Post Shot Routine 2013

Developing your Post Shot Routine:

While pre shot routines  are featured in almost all mental training programs (websites, books, golf channel, etc.), post shot routines are seldom mentioned. There is no doubt that preparing for each shot with a consistent routine is a precursor to high-level play. All the great players have well-defined routines, and probably you do, too.

But let’s give equal importance to post shot routines, the process that facilitates refocusing. The players we love to watch on Sundays, and most likely the best players in your group, have all developed methods for bouncing back from missed shots.

A post-shot routine allows you to quickly discover the cause of an errant shot and immediately replace the image and feel with the image and feel that you want.

This prevents you from falling into patterns of mis-hit shots and greatly reduces the number of wayward shots you’re likely to hit in a round.  It also gives you more control of yourself and your game.

Let’s say you just hit a high fade into the deep rough.  In the past, you’ve probably allowed feelings of disgust and anger to take over, and you may even have slammed your club into the turf.

What the post-shot routine allows you to do is to systematically allow those negative feelings to pass, and instantly replace them with a positive emotion, feel and image.

The average golfer tends to get discouraged by a missed shot – as if we were entitled to only shots on-line.

One of the most non productive comments you can make to yourself, or to anyone within hearing distance, is to judge how poorly your shot was hit. That just doesn’t make any sense. A good coach would never criticize the shot you just hit. Most likely they would offer some advice in preparation for the next swing, like “make sure you stay connected to the target, or feel tension free on the next one.” Or, on your best swings some reinforcement like: wow, did you ever release that one.

You can be your own best coach by starting now with: they’re no good or bad shots. It’s just the shot you hit. Nice bounce there. That’s in the bunker, but I’ve got that one. No judgment! Just total acceptance. Players with whom I’ve worked always a huge leap in performance when they learn to totally accept every shot they hit. If it’s off line, they review it, replace it, refocus and move on.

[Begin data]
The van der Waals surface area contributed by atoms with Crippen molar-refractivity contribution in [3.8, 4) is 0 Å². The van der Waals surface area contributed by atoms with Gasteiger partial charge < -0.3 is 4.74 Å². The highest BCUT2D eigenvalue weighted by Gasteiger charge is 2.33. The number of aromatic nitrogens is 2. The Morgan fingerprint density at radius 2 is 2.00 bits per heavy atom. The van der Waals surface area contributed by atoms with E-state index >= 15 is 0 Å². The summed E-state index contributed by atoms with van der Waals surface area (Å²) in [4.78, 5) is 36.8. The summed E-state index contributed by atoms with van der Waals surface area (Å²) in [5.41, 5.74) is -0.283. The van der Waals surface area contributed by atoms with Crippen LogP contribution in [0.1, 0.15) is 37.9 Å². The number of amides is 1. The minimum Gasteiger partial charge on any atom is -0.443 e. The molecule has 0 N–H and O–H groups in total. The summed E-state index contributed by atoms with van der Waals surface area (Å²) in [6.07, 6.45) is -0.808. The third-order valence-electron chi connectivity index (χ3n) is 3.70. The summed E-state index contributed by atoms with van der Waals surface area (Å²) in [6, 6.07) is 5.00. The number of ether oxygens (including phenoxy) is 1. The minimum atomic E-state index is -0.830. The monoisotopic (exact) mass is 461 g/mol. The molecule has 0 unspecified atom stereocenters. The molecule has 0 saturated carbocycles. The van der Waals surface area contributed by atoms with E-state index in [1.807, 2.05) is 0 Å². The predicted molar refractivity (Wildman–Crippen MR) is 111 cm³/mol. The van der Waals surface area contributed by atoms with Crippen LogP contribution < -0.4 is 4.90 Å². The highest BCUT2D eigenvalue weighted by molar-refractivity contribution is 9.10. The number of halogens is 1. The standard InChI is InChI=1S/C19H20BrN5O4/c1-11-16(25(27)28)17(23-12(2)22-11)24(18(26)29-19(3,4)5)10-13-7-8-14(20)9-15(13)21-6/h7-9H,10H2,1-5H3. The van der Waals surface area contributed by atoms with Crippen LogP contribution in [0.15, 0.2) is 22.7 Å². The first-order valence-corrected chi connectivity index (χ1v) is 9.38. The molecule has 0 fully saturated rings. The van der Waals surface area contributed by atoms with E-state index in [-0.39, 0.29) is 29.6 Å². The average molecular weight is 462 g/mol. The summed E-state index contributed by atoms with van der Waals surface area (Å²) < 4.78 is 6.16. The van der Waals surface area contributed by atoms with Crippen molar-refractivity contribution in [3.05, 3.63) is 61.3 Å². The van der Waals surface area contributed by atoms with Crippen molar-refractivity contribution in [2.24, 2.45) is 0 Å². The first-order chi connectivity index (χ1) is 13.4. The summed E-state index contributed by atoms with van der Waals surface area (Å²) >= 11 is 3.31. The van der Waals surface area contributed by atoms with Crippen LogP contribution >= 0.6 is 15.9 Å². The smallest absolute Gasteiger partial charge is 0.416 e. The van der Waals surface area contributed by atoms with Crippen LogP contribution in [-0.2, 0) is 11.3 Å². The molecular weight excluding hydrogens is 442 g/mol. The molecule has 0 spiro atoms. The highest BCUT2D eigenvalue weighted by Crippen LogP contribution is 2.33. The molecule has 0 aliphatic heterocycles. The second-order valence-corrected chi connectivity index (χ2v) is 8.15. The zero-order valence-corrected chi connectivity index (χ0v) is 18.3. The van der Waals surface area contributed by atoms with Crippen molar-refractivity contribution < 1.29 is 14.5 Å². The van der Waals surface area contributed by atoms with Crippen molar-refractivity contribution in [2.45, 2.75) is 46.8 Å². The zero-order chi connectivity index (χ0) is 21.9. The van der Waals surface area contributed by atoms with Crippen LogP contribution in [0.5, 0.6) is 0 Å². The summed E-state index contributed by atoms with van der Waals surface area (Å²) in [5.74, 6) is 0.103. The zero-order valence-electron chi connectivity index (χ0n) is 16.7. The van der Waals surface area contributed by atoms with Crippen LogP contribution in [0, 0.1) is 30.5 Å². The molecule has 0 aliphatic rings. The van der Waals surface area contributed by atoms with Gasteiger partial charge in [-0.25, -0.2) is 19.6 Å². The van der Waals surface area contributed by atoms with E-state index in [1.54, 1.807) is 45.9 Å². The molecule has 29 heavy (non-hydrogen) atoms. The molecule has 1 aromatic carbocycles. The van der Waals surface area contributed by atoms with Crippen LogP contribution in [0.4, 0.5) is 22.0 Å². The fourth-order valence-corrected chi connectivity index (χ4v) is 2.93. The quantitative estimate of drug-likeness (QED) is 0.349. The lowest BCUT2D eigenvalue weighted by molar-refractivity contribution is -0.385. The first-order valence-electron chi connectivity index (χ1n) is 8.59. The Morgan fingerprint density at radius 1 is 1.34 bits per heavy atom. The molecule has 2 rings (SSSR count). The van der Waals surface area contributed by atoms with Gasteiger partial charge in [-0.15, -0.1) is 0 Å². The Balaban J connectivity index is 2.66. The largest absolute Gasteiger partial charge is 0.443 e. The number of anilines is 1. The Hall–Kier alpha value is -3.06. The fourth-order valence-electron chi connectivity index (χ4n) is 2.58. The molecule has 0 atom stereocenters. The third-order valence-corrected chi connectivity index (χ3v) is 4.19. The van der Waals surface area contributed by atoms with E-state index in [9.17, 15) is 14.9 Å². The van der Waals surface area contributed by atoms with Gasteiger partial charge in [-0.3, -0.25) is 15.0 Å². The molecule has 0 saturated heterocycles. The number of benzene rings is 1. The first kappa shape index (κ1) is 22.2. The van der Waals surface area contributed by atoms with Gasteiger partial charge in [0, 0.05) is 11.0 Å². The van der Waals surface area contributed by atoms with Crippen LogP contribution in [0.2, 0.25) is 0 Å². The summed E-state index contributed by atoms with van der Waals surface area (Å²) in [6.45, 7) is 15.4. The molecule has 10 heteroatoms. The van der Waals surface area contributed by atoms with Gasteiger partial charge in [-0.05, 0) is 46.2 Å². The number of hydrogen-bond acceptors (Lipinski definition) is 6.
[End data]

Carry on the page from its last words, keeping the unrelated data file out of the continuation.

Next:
Often, immediately after missing a shot, a player begins to analyze what went wrong. Let’s  see! There it goes again over the top. I topped another one. Or I can’t hit from tight lies. My swing got stuck and I couldn’t release. When the miss happens it always some kind of breakdown in your swing. But trying to fix your swing during play just doesn’t work as advertised. Take a look at how you execute your swing instead.

Errant shots are nearly always caused by a breakdown in strategy, aim, or trust.  If you think about it for a moment, it is astounding how often golfers fail to commit to their own strategies.  Think back to the times you’ve heard a fellow player moan that he or she should have used a different club after missing a shot.  Or selected a more conservative strategy? How many times have we done it ourselves?

The second reason for errant shots is incorrect aim.  PGA-TOUR players say this is one of the most common mistakes they make – misaligning feet, hips, or shoulders to the target line.  Aiming your body, mind, and club face to the target correctly is essential to good ball flight.  Aim is a constant challenge – even the best players in the world set up incorrectly from time to time. Being aware of your target focus imagery might be more important, if you expect to execute a trusting swing.

The third major reason for mis-hit shots is a lack of trust.  When you lack trust, tension builds up in your swing, disrupting your rhythm, tempo, and synchronization, and often results in a mis-hit shot.  This holds true for all shots, from drives to putts.  Trusting your swing means to be totally engaged in the process: centeredness, committed to your strategy, and trusting your aim.

Now, follow this Review, Replace, and Refocus process and you’ll always be ready for the next shot.

Review: The first step is to objectively evaluate the shot you just hit.  It is critical for you to be nonjudgmental in this evaluation.  Instead of saying, “What a jerk I am!  I sliced it again!” you say something like, “Well, that shot went to the right.”